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In the early morning of April 26, 1986, the core of the Chernobyl nuclear facility in Russia melted down and then exploded. The accident spewed massive amounts of radioactive material into the surrounding area forcing a mass evacuation of the nearby villages. Many wild animals died from the direct toxicity of the radiation and 1,000 acres of forest died within months. This region has remained closed to most human activity for the past many years. Yet today, the area is far from a barren wasteland. Many of the most radioactive isotopes have decayed or washed out of the region in rain. Birds, rodents, elk, lynx, wolves, wild boar, and deer have all been spotted living within the borders of the zone, and the deserted cities and villages are filled with new growth and green trees.

This Year’s Stewardship Theme.

We have used this theme before.  It was quite a long while ago a during a time when the parish was facing change.  Today it seems that God is again drawing us toward something new, and urging us to step into this next phase of our lives together with confidence and energy.  I opened this Bulletin with the story of Chernobyl because the resurgence of life, animals and vegetation, in an area of nuclear devastation is truly miraculous.  If God can be creating a fecund garden in a truly devastated zone, I think we can trust God to guide us along the path set before us.   However, it is important to remember that as good Stewards we are expected to use the gifts we have been given to do our part to make the future happen.

Yet before we look at the situation in our own parish, both challenges and blessings, it seems appropriate to recognise that we seem to be living in a period of change in the wider world.  God seems to be at work in some remarkable ways.  In no particular order, here are some of them.  There are many more.  

·      Our attention has been drawn somewhat starkly to the situation with our first nations people.  The unmarked graves of children, the disaster of the ‘Sixties Scoop’, the unfairness of the Indian Act, all point towards the twin injustices of racism and colonialism. Our God demands justice and fairness for all God’s people.  Change is in the air!  

·      The ‘Me Too!’ movement has drawn our attention to gender-based discrimination in all its forms.  ‘God created humankind in God’s image, male and female God created them’.(Gen.:1:27)  The authors of Genesis did not know about gay people, non-binary people, and so on, but I am 100% certain that God created them to be who they are. Have we learned yet that discrimination against any of God’s people is wrong? What are we doing about it?  

·      What about God’s gift of our planet and how we have mistreated it?  If we ever doubted that we are headed for disaster, then last summer, together with rising seas, should have woken us up. God provided lots of evidence! "Sooner or later, we all sit at the banquet of our consequences." (Robert Louis Stevenson)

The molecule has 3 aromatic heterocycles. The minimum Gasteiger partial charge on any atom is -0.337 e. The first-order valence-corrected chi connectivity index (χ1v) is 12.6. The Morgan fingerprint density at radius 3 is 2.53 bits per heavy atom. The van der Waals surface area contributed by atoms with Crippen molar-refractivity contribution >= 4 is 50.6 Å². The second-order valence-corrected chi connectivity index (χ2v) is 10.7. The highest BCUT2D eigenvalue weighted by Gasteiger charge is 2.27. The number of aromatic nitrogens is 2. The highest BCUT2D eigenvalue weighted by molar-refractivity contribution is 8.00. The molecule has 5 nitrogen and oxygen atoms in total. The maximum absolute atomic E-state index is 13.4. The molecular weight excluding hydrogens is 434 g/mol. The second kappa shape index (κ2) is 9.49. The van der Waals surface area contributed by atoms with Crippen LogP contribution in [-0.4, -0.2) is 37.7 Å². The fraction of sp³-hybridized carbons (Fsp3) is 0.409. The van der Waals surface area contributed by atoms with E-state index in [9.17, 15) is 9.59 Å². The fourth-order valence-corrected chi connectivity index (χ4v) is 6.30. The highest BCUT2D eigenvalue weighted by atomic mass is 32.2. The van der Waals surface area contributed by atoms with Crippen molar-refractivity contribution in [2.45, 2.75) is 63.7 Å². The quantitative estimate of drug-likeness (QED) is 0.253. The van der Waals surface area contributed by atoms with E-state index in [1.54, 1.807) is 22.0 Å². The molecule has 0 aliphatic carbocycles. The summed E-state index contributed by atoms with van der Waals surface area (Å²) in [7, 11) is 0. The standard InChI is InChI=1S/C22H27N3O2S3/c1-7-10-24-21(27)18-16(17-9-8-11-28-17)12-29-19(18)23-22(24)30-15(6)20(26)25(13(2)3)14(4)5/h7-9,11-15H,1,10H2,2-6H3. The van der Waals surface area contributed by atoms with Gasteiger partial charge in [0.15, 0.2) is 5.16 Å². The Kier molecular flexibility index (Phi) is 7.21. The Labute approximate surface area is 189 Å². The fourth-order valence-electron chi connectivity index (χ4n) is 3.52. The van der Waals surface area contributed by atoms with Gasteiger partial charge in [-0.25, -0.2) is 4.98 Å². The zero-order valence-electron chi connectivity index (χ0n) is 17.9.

·      What about sharing what God has given us with those in need?  Have we shared food, medicine, vaccines, knowledge, etc. adequately?  The swollen bellies and fly-infested faces that we see on TV stir our consciences.  These are also God’s children, and we are becoming increasingly aware of their plight.  

·      What about the amount of violence so evident in certain forms of entertainment and in some of our homes and communities? God gave us a choice long ago and reminded us that behaving violently is a choice we make. (Genesis 4:7)   God has repeatedly drawn our attention to these and many more matters.  How can we ignore this and call ourselves ‘God’s People,’ if we do not do all we can to right these wrongs?

The actions we might take are Stewardship: working in collaboration with God to make the world a fairer, kinder, place.   We are all called to do what we can, with what we have, where God has placed us!   These examples and many others are less dramatic than Chernobyl, but God continues to renew creation and we can see it, feel it, and give thanks for it.

How do we know this is so?    St. Matthew seemed to think it is particularly important that we never forget this as he both opened and closed his Gospel with an assurance of God’s eternal presence in Jesus Christ.  

·      ‘Look, the virgin shall conceive and bear a son, and they shall name him Emmanuel.’ (Matt. 1:23) (Emmanuel is not really a name but a short phrase which means ‘God is with us.’)  

·      As he commissioned his disciples, Jesus said, ‘Remember, I AM with you to the end of the age.’(Matt. 20.)  (‘I AM’ is the name of God given to Moses at the Burning Bush Ex. 3:14)   Most assuredly this is not yet ‘the end of The Age! Jesus assures all generations of God’s continuing presence as we seek to do the work of Stewardship, collaborating with God to build the Kingdom of God here in our world, our country, our family, our neighbourhood, and our Church.


In the next bulletin we will change the focus from Stewardship of ourselves and the wider world, to Stewardship of our Parish.   During this time of Covid we have been forced to do things differently. But we have coped!  God guided people to our community to supply the expertise we need.  New people sit next to long-time members in our pews.(Socially distanced of course!)  We have new opportunities for spiritual growth, discussion, and learning. There is an expanding openness in our sharing.  There is a new programme for children.  The atmosphere, which has always been supportive and inviting, is now even  more so.

What is God doing at St. A’s?
Something is changing in a wonderful way.
We will be looking at this in more detail next time.

Behold! I am making all things new!  (Even at St. A’s!)